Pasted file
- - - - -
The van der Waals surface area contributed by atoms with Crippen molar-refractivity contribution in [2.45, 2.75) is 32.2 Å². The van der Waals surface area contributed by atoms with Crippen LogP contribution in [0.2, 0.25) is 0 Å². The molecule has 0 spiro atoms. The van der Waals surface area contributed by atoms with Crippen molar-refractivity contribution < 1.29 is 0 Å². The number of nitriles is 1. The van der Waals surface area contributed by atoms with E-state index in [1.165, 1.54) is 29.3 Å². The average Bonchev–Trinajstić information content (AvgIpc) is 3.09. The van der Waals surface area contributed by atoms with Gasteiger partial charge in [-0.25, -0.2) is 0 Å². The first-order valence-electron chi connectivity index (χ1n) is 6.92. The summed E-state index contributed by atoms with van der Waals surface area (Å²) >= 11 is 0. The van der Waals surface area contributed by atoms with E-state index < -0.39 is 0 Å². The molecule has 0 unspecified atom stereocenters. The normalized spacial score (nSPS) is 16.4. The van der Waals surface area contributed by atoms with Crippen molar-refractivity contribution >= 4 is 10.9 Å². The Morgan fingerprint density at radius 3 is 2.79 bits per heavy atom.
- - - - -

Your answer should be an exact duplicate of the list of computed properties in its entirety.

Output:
The van der Waals surface area contributed by atoms with Crippen molar-refractivity contribution in [2.45, 2.75) is 32.2 Å². The van der Waals surface area contributed by atoms with Crippen LogP contribution in [0.2, 0.25) is 0 Å². The molecule has 0 spiro atoms. The van der Waals surface area contributed by atoms with Crippen molar-refractivity contribution < 1.29 is 0 Å². The number of nitriles is 1. The van der Waals surface area contributed by atoms with E-state index in [1.165, 1.54) is 29.3 Å². The average Bonchev–Trinajstić information content (AvgIpc) is 3.09. The van der Waals surface area contributed by atoms with Gasteiger partial charge in [-0.25, -0.2) is 0 Å². The first-order valence-electron chi connectivity index (χ1n) is 6.92. The summed E-state index contributed by atoms with van der Waals surface area (Å²) >= 11 is 0. The van der Waals surface area contributed by atoms with E-state index < -0.39 is 0 Å². The molecule has 0 unspecified atom stereocenters. The normalized spacial score (nSPS) is 16.4. The van der Waals surface area contributed by atoms with Crippen molar-refractivity contribution >= 4 is 10.9 Å². The Morgan fingerprint density at radius 3 is 2.79 bits per heavy atom.